Colt has always struck me as the Cadillac of 1911s while Springfield seems like the Chevrolet.
I can't deny that Cadillacs are what I would have if I could afford it. I can't deny they're just better and nicer and fancier. I can't deny they're a social symbol and a lot of the price is paying for the image, brand name, and red carpet treatment and not so much the product itself. I'd have to have a lot of money before I ever considered buying one though, because I'd be afraid to damage it in any way because they're expensive to keep up. And while they do what they do very well, they just don't make some things that I have interest in. That's how I see Colt.
Now Chevrolet on the other hand makes a variety of products I find more pragmatic and affordable. Sure no one's going to be impressed you drive a Chevrolet, but I quite like the nameplate. Granted Chevy makes a lot of real high end things I can't afford, but I feel better knowing that my truck and the expensive truck are built by the same people on the same chassis. A new Chevrolet is not an investment I take lightly, but it's realistic and I can afford it. I can put a little ding in my Chevrolet and not have a heart attack over it either. That's how I see Springfield.
I love my Springfield. Next to no problems, and most of them are ammo related. (I have one magazine it's a little finicky with.) The way I see it for a Colt, you're paying for the name. Realistically, I'd probably be afraid to tinker with a Colt. I love playing with my Springfield. The Colt will probably have a higher resale value, but from what I've heard Springfield customer support is top notch. Just my two cents.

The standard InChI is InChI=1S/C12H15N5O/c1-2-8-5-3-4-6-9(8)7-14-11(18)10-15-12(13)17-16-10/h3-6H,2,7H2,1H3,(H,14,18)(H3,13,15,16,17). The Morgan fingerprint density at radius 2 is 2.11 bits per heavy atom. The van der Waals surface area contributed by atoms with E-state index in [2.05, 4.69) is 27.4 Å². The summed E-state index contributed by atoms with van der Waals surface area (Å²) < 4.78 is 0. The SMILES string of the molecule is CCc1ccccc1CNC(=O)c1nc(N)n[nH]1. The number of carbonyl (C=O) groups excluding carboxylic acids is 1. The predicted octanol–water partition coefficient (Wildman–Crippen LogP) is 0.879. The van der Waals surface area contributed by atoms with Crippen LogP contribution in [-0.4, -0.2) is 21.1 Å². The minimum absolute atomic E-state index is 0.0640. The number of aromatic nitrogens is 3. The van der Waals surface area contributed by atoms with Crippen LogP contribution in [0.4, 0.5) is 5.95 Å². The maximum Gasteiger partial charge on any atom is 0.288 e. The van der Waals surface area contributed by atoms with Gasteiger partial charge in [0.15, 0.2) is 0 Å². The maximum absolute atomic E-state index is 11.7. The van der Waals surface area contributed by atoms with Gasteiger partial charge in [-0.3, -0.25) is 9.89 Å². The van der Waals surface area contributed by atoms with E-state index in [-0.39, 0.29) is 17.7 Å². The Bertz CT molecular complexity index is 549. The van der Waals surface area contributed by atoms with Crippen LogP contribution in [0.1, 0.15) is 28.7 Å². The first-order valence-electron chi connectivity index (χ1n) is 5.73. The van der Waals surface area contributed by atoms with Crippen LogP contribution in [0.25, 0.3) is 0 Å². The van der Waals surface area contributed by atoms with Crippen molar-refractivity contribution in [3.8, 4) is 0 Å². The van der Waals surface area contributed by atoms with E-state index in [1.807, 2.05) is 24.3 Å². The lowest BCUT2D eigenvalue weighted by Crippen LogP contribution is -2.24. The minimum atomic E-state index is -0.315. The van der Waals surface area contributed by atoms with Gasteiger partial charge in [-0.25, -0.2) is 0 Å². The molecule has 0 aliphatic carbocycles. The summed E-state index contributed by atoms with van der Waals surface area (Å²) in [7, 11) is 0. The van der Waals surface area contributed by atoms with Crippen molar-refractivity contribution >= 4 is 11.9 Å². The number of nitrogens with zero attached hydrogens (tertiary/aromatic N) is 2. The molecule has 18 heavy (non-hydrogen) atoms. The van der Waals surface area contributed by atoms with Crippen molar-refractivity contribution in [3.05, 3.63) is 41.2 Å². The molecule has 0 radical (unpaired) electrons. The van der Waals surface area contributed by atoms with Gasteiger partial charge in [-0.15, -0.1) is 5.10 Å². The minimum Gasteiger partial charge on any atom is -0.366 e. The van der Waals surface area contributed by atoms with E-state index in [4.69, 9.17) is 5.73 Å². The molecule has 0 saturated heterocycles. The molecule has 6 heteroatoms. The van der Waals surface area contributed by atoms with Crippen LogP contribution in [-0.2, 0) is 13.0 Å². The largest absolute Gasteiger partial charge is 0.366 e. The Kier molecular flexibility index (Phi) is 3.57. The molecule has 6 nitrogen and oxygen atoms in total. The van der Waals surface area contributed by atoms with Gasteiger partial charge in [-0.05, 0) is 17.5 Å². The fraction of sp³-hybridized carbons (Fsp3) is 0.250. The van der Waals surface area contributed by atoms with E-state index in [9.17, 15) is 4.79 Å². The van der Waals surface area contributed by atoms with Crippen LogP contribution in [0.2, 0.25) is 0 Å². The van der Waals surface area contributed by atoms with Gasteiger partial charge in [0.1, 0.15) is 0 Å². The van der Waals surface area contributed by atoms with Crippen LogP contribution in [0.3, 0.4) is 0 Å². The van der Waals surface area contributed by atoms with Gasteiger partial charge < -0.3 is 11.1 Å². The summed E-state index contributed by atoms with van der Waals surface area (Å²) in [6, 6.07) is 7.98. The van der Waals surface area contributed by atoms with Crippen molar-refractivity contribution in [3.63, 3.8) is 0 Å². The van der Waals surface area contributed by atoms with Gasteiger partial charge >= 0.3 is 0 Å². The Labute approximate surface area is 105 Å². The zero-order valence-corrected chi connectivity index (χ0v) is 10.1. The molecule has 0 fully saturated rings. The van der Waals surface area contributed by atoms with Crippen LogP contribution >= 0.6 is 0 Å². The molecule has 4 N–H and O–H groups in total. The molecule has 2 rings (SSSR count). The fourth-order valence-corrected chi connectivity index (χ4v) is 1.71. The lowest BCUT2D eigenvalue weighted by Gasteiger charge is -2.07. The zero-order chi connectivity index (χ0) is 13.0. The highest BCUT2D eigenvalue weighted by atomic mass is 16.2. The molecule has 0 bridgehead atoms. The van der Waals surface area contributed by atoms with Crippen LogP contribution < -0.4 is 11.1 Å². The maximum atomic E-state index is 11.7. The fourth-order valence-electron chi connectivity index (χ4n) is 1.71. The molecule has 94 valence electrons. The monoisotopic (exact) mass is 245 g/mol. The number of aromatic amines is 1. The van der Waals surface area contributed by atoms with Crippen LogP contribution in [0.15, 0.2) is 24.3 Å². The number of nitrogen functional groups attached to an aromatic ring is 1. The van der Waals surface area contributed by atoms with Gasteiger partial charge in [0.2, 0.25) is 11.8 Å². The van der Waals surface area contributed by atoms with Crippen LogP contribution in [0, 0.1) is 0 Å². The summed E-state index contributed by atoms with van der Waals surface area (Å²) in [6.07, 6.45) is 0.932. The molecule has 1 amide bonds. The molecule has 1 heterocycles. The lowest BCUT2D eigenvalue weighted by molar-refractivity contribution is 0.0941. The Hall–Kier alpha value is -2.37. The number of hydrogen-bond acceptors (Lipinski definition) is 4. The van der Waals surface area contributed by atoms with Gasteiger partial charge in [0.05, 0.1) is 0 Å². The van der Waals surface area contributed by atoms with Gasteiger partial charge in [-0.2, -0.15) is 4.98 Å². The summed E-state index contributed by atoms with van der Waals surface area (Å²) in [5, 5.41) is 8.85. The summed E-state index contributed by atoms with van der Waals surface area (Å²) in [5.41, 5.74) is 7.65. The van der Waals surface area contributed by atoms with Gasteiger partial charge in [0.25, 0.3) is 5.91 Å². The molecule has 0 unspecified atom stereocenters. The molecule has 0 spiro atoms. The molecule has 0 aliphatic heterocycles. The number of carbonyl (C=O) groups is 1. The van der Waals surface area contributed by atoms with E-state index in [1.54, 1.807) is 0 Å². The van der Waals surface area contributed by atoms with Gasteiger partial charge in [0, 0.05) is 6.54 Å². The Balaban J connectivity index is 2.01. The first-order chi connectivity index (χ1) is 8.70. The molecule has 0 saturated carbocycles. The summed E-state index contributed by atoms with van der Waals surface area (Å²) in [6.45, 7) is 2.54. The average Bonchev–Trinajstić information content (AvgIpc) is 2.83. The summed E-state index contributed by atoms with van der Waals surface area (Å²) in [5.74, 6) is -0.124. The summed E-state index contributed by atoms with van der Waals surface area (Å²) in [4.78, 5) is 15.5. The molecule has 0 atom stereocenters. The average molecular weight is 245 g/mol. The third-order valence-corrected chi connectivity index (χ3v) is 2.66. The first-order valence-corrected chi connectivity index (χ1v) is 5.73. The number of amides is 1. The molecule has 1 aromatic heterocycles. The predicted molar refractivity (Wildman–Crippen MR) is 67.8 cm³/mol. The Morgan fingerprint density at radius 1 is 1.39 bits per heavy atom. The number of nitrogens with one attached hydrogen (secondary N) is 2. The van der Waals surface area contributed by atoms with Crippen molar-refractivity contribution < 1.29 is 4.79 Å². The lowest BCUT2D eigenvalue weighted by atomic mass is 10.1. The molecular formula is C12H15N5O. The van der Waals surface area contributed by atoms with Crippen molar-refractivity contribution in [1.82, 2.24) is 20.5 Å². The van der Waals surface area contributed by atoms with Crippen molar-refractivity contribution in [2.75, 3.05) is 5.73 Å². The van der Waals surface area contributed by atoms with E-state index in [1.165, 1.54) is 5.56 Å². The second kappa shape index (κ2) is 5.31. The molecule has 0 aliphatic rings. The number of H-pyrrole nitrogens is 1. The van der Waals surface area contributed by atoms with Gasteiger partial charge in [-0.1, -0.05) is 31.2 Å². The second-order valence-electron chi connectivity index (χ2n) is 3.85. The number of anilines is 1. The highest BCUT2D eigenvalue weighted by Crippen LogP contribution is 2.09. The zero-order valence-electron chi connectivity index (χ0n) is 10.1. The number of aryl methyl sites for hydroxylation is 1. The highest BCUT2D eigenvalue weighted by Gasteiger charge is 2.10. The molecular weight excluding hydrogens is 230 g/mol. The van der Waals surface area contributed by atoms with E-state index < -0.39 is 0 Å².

I have a Springfield and couldn't be happier with it. It's the low end model - but is still a good performer despite no bells or whistles. My Dad has a Colt Series 70 Gold Cup and it's a great shooter. If you can find an old Series 70 I would definitely take it.
My favorite 1911 so far is my grandfather's. Made in 1914 - based on the serial number. It rattles when you shake it and won't win any accuracy matches, but is a blast to shoot.
The micro is a fussy weapon. I've seen the same gun come back to the store 3 times within a year.
Colts usually don't return, unless the customer is trtading up to another Colt.
I've had the Ultra Compact V10 and it was a great shooter.
Have the Colt Defender as well, and it works flawlessly.
How bout a Kimber Ultra CDP? Just a thought on my part :biggrin:
Ive got a XSE Commander instainless and I love it. Its one of my main carry guns.
At the moment I own a Thompson,Norinco,Springfield Government and the Colt.It seems like I'm always grabbing the Colt first,even when I bring them all to the range together. When Ive got them all layed out on the bench it seems as everyone is more interested in the Colt than any other.
I like the Springfield guns and have owned several and never had an issue with them.They are good guns.
I looked at a bunch befoer I decided on the Colt. The upper end models were within the same price range as the XSE, so I figured I may as well get the one with the best reasale value, and although I have no plans to ever sell it, one can never tell what the future holds.
HPH, Your wrong ref. the Kimbers sir. All the CDP's have ambi safety's. (I have a Ultra CDP II) Also I would
highly reccommend a Kimber WITH the INTERNAL EXTRACTOR.------- I don't own a SA but I do own several Colts. If my only two choices were the SA and Colt,I would go with the Colt.-----
Remember also,the Kimber CDP line is(IMO) extremely melted. Very smooth,rounded,edges,night sights,etc.,etc. I've seen the older(Gen 1) CDP's(which will have the internal extractor like Colt) for sale for $680 to $740 used in excellent cond. Do a in house "fluff and buff" on it(as you should do with any new or used weapon) and your good to go.-------
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